If Egyptians voted the Brotherhood into a position of serious power, that would generate a kaleidoscope of problems for America and Israel (and Egypt). No serious analyst should pretend otherwise. But Gerecht’s logic is inescapable: You can’t have authentic Egyptian democracy while disenfranchising the country’s largest opposition movement. If you aren’t willing to countenance Brotherhood electoral participation, you shouldn’t be demanding representative government.

Our experience in Iraq should be somewhat instructive as well.  Most of the political parties in the transition formed along sectarian lines — Sunni and Shi’ite, with the Kurds more organized by ethnicity.  That has led to momentous struggles and a great deal of instability in the short term.  Over the long run, though, it at least appears that the groups have begun learning to deal with each other rationally in terms of secular governance rather than at the point of a gun or a sword, as they have done for centuries.  We were in much better position to manage that transition, but even absent our combat presence, the Iraqis appear to be working it out among themselves now.

Don’t be fooled, however, into thinking that the question is if the Ikhwan gets into “a position of serious power.”  They may be a minority, but a sudden shift to representative democracy will probably result in a multitude of political parties with varying degrees of attraction.  The Muslim Brotherhood will remain unified, and could very well be the most effective political party in the field for years to come.  Even if they can’t attract a majority of the vote, they are likely to end up controlling a ruling parliamentary coalition.  We will have to deal with that scenario almost immediately — and hope Egypt can mature fast enough to end it peacefully.  Algeria didn’t get so lucky and ended up in a deadly civil war in 1991 that still hasn’t reached a certain conclusion.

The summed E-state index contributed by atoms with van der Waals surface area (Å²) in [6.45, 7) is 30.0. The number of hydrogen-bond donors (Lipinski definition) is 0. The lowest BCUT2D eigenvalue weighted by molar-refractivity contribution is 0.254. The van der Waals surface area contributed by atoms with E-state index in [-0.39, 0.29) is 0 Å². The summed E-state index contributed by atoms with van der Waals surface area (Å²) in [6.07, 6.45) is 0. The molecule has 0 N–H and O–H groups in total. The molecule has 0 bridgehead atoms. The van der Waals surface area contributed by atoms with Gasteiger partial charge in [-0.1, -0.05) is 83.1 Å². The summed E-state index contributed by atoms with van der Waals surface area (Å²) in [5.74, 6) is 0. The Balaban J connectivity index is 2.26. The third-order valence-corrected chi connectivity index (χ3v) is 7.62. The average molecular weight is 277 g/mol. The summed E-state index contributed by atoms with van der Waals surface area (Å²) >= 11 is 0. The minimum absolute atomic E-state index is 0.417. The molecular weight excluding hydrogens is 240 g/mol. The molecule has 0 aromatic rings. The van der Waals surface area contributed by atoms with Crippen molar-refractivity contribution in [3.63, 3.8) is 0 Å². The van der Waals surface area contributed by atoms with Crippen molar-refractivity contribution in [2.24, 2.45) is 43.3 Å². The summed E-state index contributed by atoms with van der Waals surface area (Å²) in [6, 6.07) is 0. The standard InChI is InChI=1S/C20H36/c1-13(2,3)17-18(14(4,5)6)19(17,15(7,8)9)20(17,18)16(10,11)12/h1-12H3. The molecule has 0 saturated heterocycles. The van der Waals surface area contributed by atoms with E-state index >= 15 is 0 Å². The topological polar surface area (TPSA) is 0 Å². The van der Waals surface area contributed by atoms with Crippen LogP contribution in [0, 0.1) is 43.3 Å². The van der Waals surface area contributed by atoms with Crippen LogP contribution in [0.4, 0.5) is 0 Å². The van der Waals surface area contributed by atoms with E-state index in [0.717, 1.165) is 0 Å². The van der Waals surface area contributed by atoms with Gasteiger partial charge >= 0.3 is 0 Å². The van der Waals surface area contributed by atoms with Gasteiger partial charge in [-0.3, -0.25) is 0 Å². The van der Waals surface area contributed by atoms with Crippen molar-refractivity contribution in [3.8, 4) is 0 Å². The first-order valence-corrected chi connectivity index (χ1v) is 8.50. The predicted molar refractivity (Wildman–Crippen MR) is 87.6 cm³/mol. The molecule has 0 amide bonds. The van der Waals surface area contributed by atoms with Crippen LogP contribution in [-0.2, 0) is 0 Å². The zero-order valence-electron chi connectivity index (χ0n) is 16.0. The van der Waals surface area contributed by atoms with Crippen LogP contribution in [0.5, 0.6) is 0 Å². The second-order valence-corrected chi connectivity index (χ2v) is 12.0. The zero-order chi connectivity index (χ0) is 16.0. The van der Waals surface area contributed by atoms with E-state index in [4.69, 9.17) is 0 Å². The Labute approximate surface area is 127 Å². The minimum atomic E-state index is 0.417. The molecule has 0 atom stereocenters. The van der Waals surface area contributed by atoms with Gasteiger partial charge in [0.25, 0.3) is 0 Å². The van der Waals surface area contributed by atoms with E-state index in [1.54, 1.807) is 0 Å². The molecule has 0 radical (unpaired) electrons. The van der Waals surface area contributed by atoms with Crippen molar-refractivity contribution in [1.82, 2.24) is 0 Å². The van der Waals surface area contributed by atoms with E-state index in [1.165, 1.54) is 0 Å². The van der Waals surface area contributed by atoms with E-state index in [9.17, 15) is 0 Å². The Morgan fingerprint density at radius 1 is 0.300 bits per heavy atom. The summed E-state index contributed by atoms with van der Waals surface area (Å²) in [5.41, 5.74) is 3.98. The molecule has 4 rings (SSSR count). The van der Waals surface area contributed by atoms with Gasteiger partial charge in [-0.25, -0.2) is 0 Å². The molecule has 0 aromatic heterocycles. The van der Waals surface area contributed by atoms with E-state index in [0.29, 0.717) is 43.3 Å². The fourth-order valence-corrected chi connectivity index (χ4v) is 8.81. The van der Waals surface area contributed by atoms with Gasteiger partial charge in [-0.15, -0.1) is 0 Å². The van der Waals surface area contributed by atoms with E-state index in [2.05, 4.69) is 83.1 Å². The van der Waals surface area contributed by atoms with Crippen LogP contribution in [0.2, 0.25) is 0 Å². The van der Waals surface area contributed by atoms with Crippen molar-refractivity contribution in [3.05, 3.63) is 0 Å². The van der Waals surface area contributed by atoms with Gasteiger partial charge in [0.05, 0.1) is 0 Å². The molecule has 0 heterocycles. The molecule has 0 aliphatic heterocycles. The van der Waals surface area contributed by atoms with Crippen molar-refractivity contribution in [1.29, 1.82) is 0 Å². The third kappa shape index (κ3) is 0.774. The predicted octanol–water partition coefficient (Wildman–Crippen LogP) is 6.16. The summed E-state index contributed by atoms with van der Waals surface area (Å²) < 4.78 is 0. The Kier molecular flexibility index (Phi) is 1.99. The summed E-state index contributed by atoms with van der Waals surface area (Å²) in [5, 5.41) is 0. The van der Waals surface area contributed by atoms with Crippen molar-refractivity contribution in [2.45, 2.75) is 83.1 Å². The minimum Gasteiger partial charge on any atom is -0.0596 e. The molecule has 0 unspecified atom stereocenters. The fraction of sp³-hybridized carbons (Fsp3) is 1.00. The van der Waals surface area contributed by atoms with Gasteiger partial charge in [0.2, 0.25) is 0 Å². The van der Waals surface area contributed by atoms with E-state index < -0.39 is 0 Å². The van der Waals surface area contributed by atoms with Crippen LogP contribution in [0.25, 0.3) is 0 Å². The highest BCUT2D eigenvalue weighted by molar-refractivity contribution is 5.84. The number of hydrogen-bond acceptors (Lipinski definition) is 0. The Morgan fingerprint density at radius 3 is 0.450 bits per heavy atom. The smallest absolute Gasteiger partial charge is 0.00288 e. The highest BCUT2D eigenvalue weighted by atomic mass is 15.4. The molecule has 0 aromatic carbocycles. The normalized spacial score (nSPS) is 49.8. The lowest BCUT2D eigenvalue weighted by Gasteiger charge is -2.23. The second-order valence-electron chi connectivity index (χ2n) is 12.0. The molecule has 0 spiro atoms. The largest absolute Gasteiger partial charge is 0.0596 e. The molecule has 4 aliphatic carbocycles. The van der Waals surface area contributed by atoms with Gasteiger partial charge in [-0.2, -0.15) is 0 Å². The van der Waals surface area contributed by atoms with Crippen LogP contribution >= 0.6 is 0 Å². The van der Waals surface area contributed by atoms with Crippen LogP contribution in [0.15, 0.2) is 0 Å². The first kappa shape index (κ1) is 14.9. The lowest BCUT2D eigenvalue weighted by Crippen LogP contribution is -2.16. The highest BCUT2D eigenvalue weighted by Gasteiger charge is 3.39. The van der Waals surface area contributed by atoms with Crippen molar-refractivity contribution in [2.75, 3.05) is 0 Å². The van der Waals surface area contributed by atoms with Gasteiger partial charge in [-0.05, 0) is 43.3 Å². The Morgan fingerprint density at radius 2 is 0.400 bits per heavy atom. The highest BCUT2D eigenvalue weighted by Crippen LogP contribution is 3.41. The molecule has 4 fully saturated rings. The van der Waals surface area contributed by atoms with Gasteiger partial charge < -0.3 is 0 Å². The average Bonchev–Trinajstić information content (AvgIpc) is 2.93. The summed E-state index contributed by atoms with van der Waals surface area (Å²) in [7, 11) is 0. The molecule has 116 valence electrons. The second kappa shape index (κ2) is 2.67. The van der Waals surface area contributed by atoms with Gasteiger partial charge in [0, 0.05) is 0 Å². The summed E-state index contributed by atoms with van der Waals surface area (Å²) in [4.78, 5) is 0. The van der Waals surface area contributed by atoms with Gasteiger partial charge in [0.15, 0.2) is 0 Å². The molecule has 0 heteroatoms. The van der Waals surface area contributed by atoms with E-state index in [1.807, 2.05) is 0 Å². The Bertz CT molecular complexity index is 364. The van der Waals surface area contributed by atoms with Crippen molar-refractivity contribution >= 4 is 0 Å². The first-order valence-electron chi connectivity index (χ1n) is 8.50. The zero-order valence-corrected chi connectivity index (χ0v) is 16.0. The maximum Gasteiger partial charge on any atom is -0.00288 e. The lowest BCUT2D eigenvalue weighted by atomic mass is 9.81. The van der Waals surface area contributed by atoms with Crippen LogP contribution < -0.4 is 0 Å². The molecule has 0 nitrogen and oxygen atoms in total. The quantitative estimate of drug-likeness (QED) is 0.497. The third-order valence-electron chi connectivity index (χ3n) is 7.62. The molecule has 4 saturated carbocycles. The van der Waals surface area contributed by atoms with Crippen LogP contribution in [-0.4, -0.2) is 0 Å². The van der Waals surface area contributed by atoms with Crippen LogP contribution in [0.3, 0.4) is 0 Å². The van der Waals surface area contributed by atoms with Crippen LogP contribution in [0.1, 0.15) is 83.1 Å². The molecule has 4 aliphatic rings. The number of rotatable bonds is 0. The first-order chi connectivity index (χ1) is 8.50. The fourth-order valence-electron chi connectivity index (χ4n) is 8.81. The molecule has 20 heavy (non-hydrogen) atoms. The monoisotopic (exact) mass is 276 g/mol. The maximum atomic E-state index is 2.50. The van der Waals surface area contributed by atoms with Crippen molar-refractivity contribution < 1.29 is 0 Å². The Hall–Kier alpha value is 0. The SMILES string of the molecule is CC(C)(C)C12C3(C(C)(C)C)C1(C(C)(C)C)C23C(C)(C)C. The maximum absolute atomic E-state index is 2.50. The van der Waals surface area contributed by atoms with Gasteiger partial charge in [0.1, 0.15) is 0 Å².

Update: Ralph Peters offers a bracing slap across the face to the US:

The key point, though, is that we’re not going to determine what happens in Egypt. Egyptians will decide that. We can only play on the margins. And better to back the side with the winning hand—which, in the long term, will be the people, not an 82-year-old dictator with dynastic aspirations (which have evaporated).

And no, a democratically elected government in Egypt would not be as pliable a partner for the United States as Mubarak’s regime has been. Don’t like it? Tell me exactly how you’d fix it. Invade? We can’t deal with 30 million hillbillies in Afghanistan, let alone Egypt’s 80 million people and its US-equipped military. Let’s talk real options, not talk-show fantasies.

Yes, a democratic Egypt will see the Muslim Brotherhood represented in parliament. Well, guess what? In democratic elections, sometimes Al Franken gets a seat. Better to have the Islamists inside the tent, uh…waving out…than outside shooting in.

Don’t let the pundits b.s. you, though: Those demonstrations in Cairo, Alexandria, Suez and other Egyptian cities are not made up of fundamentalists. While extremists would love to exploit the situation (we’d only help them by continuing to pretend that Mubarak remains a player), they don’t, can’t and won’t control it. Look at the pictures. You don’t see masses of bearded men in traditional dress waving Korans, but guys in jeans and windbreakers, college girls and entire families. What you’re seeing is Egypt’s version of the Tea Party: angry citizens who feel their government has refused to hear their voices. The difference is that, in Egypt, they haven’t had an outlet at the ballot box. These are not Islamist fanatics. Let’s not drive them into the arms of the radicals.

Read it all; it’s long, but well worth the time.